Wyrick is the first woman to serve as executive director of group
The National Stonewall Democrats board announced July 7 that Jo Wyrick has been named executive director of the organization.
Wyrick, who has been deputy director for Stonewall for the past year and a half, replaces former executive director Eric Stern. Buck Massey of Dallas, a member of the board, said Stern, who is a cancer survivor, resigned in March for health reasons.
Wyrick is the first woman to serve as executive director of Stonewall, a national organization for GLBT Democrats. She has been interim director for the three months since Stern’s resignation.
Massey said Wyrick was chosen to lead the organization after “an exhaustive nationwide search.” He said the board had about 100 applicats for the job, and that Wyrick was “the candidate we felt filled all the qualifications and met all the requirements.”
He said the selection committee recommended Wyrick to the board after interviewing five candidates. Her appointment takes effect immediately, Massey said.
“Stonewall is a true grassroots organization that works from the bottom up instead of from the top down. So we needed somebody that was very good at field work, and Jo is really good at field work,” Massey said.
She served previously as executive director of Equality North Carolina and was southern regional field director for the Human Rights Campaign.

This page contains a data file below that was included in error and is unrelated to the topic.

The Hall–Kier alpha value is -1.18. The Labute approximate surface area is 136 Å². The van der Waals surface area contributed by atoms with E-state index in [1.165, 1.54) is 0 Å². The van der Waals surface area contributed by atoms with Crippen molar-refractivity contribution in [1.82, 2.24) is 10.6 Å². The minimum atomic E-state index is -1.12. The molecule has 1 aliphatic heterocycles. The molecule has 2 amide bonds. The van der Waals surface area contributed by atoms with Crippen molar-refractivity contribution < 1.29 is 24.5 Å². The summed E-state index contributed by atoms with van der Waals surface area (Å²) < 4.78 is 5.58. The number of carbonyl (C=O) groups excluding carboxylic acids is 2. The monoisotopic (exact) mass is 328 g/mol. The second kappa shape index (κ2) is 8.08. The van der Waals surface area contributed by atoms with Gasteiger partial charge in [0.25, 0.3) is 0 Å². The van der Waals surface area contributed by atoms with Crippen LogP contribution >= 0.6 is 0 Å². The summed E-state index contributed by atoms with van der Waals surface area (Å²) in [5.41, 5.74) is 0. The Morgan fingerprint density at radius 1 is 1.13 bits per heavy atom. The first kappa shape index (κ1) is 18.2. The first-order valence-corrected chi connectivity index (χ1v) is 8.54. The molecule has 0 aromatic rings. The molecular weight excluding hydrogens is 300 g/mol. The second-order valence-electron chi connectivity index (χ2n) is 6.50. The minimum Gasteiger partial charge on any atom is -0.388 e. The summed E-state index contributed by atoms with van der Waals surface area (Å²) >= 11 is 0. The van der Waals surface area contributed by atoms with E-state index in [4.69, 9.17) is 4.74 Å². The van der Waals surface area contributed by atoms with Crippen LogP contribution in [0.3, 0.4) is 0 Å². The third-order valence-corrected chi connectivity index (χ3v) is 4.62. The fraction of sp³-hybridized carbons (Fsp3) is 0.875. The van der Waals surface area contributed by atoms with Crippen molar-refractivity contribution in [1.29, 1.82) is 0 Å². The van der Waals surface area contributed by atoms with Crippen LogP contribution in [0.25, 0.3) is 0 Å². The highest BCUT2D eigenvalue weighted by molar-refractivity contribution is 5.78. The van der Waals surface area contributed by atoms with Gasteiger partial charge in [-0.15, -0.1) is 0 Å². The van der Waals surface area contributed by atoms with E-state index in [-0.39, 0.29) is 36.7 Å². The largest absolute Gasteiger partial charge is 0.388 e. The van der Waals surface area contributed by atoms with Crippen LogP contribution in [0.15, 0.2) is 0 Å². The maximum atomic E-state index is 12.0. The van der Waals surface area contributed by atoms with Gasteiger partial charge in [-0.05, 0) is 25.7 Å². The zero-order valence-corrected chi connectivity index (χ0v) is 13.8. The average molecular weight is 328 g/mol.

Massey said as executive director of Equality North Carolina, Wyrick had more than tripled that organization’s budget. And as deputy director for Stonewall, she headed up the organization’s largest national fundraising event, the Capital of Champions held in Washington.
As deputy director, Wyrick was Stonewall’s chief financial officer and oversaw the expansion of the organization’s field and development activities. During her tenure as deputy director, Stonewall had the most growth in its history and now has more than 90 local chapters, including several new college chapters and new chapters abroad.
“The electoral success of our local chapters now allows our national organization to press Democratic leaders to further support our families through pro-active policy,” Wyrick said in a written statement.
She said that as executive director, she intends to invest additional resources and organizational time in growing infrastructure within GLBT communities not associated with traditional Democratic strongholds.
“There are few national organizations willing to place serious resources in states like South Carolina and South Dakota,” Wyrick said. “However, we are finding partners within Democratic and GLBT groups who understand that a long-range vision of equality must include a substantial investment within these communities. Winning political victories a decade from now means seeding new efforts today.”
For more information, go online to www.nationalstonewalldemocrats.org.
This article appeared in the Dallas Voice print edition, July 14, 2006.